How do you feel about Ramda, etc (functional JS) and how to market ReasonML to functional-JS lovers?


#1

I have a coworker who loves Ramda, he usually writes code like:

export const truncateAtWith = curry((length, callback) =>
  when(
    // split splitable text by checking length
    propSatisfies(gt(__, length), 'length'),
    // callback so render ui can be dealt by caller
    pipe(trim, splitAt(length), head, callback),
  ),
);

Personally, this looks horrible to me because I like native JS syntax just fine, and I don’t want to go through the mental gymnastics of reading this code, as well as learning about 100 Ramda functions. Although I can’t quite get why he likes this, I know there’s a lot of people who do like ramda (and lodash, etc), so there must be a reason for it (pun intended). As a Reason person who has used these libraries, what would you tell a coworker to help them love Reason?

Note: I know Reason has automatic currying, so I bet that’s the first plus :slight_smile:

Note 2: I believe my co-worker believes the above code is more efficient because it’s “functional”. I don’t think that’s true because I know there’s a lot of optimization of native JS code as long as I write a pure function that does the same as this, and loading and parsing ramda library adds overhead. Can anyone smarter than me verify my hunch?

Note 3: I know there’s Rationale, which may provide some nice functions for Ramda-lovers in Reason.


#2

I think selling ReasonML to FP lovers is to first talk about its strong points.

Type Inference and strong type checking

Coming from JS land there is Flow and TypeScript as options for static analysis. However, it adds an additional layer to development that can’t really be considered a seamless addition. The developer still has to do much of the work of declaring types within functions for example instead of them being known already. Additionally, this extra layer can feel like you are adding type safety but only if you are strict about it. No any or other cutting corners when it comes to types. This strictness is built into reason development from the beginning so you are from the start held to a higher standard.

Most Approachable Syntax/Ecosystem

People who say syntax doesn’t matter is a lier :smile: There are all kinds of flavors of fp. If you want more expressivness, then try PureScript. If you want simplicty and you are doing front-end then try out Elm. But in the process you are learning a new syntax and ecosystem. Reason shines in the fact that it looks like plain JavaScript and can go even further because it has a nice foreign function interface. Additionally, many common JS libraries have been wrapped using FFI and for those JS people they will feel right at home using APIs they are most familiar with. As a by-product this makes you more productive.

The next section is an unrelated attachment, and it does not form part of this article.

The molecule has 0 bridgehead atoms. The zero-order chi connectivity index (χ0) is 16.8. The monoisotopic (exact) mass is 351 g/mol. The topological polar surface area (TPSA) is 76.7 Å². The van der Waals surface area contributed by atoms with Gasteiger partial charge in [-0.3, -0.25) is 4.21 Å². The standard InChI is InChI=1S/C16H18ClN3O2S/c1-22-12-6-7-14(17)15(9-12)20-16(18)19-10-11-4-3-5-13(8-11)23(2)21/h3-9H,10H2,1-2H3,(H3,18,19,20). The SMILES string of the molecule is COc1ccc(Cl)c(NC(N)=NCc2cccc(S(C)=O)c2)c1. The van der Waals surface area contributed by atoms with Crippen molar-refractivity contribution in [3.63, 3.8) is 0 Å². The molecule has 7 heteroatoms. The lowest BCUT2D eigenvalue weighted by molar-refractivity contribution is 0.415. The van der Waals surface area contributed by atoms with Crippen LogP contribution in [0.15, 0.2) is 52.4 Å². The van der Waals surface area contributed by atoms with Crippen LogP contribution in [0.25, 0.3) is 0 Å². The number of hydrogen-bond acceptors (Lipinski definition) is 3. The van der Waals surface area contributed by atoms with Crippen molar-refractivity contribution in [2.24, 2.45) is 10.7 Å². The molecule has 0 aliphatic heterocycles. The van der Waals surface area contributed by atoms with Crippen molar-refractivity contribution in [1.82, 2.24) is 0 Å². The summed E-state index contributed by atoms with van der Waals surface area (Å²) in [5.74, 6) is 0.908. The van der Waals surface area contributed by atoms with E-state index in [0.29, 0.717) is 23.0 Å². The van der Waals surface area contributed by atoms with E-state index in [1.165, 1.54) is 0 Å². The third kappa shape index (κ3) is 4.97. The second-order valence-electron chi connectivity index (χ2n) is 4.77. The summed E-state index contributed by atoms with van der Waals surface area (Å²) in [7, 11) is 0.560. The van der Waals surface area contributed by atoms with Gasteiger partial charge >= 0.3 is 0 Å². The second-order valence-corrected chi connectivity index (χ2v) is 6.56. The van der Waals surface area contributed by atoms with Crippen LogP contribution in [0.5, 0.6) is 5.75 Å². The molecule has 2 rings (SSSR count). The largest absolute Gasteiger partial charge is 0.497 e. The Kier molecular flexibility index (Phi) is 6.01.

Productivity

I think in comparison to other fp languages/frameworks out there it puts you in the best position to be productive. I am mostly a FE developer so when I talk about FE frameworks I am talking about Halogen in PureScript and TEA in Elm. Halogen is very high level for me. TEA is too constricting because I can’t create components natively. Reason has bindings for React which allows me to be quite productive because it’s a paradigm I am already familiar with.

Pattern Matching

Once someone learns about pattern matching they will wonder why it was never added to the language they use most often. I say this to myself every time I have to go back to using JS.

That’s all I can think of at the moment. If more ideas come to me I will write them down. I think you are on the right path and I think speaking to Reason’s strengths is a good place to start. We have to understand that Flow, TypeScript, Ramda, etc is all a response for what JS is missing. When you then use a language that has those features from the start, appreciate how far ahead of the game it puts you.


#3

I like the things you mentioned, I think it’s a good way to approach the “marketing” of Reason (I don’t like marketing usually, but the reality is that everything is being marketed one way or another).

Also while PureScript and Elm are cool technologies, the reality is 99% of people don’t have time to learn cool new technologies, they are just using Javascript. Ramda gives you (presumably) some of the benefits of FP in the ecosystem everyone already knows, but it’s really not great either.

If Reason can take even 10% of the market share of Javascript, that would already huge.